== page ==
The profile of learners today has little in common with students of the past, and as a result requires teachers to develop new approaches to teaching.
There are very few children who are not technically savvy and adept at using numerous gadgets and resources, since they are integrated into their everyday lives. Students have grown up with sophisticated smart cell phones; cable and dish television access; internet 24/7; complex video games on multiple devices; iPods and iPads giving access to podcasts and centuries of digital media; and the ability to use high-definition photography and videography to document just about anything.
Students today are amazing "digital natives," presenting themselves as having higher proficiencies in technology through an ever-widening variety of devices.
Today, students have a desire for useful and pragmatic real-life experiences and projects that have importance in the real world. They have a real drive to understand the relevance of what they are learning as a result of having unprecedented exposure to global events and trends. Students are asking to understand the connectivity of subjects and issues prompted by living in a world of instantaneous communication connecting them to others.
These students are accustomed to fearlessly jumping into the use of new technology without reading directions or manuals; finding solutions to problems with ease online; achieving complex levels in video games through trial and error; and depending on information found in the cyber world as the truth.
There is no doubt that students today are extremely different learners than educators have had to deal with in the past.
Teachers in the past were accustomed to being the keepers and dispensers of information as "sages on the stage" and held reign over classes based on their superior knowledge. As access to information and data has become open to students of all ages, teachers are now transformed into facilitators. They must assist students in evaluating sources, analyzing data and creating comprehensive understandings of information at more complex levels.
Teachers are faced with demonstrating the relevance of content and methodology, so students see and understand how what they are learning is relevant and will impact their future lives.
Schools are offering unprecedented real-life experiences through projects, trips and internships that underline what is happening in the "real world."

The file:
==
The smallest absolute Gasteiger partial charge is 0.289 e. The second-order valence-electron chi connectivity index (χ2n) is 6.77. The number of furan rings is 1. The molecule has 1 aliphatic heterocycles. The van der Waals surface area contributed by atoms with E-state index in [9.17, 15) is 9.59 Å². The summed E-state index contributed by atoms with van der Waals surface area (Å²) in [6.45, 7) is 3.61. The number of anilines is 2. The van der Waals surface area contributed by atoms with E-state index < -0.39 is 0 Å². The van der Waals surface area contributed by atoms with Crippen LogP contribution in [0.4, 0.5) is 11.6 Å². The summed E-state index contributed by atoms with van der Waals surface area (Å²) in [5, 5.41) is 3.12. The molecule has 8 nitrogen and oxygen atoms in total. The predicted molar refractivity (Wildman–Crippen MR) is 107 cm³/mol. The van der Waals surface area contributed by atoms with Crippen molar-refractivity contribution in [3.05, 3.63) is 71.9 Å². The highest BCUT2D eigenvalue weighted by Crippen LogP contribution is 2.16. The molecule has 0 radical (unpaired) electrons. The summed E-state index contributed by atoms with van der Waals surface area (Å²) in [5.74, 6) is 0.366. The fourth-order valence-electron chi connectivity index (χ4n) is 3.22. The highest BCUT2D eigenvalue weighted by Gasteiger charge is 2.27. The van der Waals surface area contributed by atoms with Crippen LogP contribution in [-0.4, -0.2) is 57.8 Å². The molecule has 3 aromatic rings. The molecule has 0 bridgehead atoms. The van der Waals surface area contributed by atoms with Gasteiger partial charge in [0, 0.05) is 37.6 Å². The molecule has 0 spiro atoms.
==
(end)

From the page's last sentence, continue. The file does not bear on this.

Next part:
As I visit classrooms on a daily basis, I am astounded to see students researching topics at levels that were previously limited to college studies in the past. Over the past few weeks, I observed sixth-graders exploring the in-depth dynamics of plate tectonics in the causation of varied types of earthquakes in specific areas of the globe. Juniors were taking photographs of sun spots and solar flares and attempting to predict the impact of solar activities upon radio waves and cell phone reception. I saw students working on identifying and creating data on celestial objects for the NASA database with the requirement to report their findings to the American Astronomical Association. Third-graders were exploring the climatic changes in varied biomes and environments with impact on the flora and fauna. Students in kindergarten were evaluating the size of animal enclosures in varied zoos and questioning the management of zoos based upon the habitats they have created for specific species of animals.
Students are taking greater responsibility for their own self-directed education. Their education has become more research-driven and aimed at outcomes that go well beyond the student work of the past.
Teachers and students are co-learners utilizing the technology and multimedia resources at their command within interdisciplinary projects.
The landscape of education is being changed by the very nature of the types of students entering our schools, their passion for exploring the real world and the evolving skills of educators to facilitate this change in the learning process.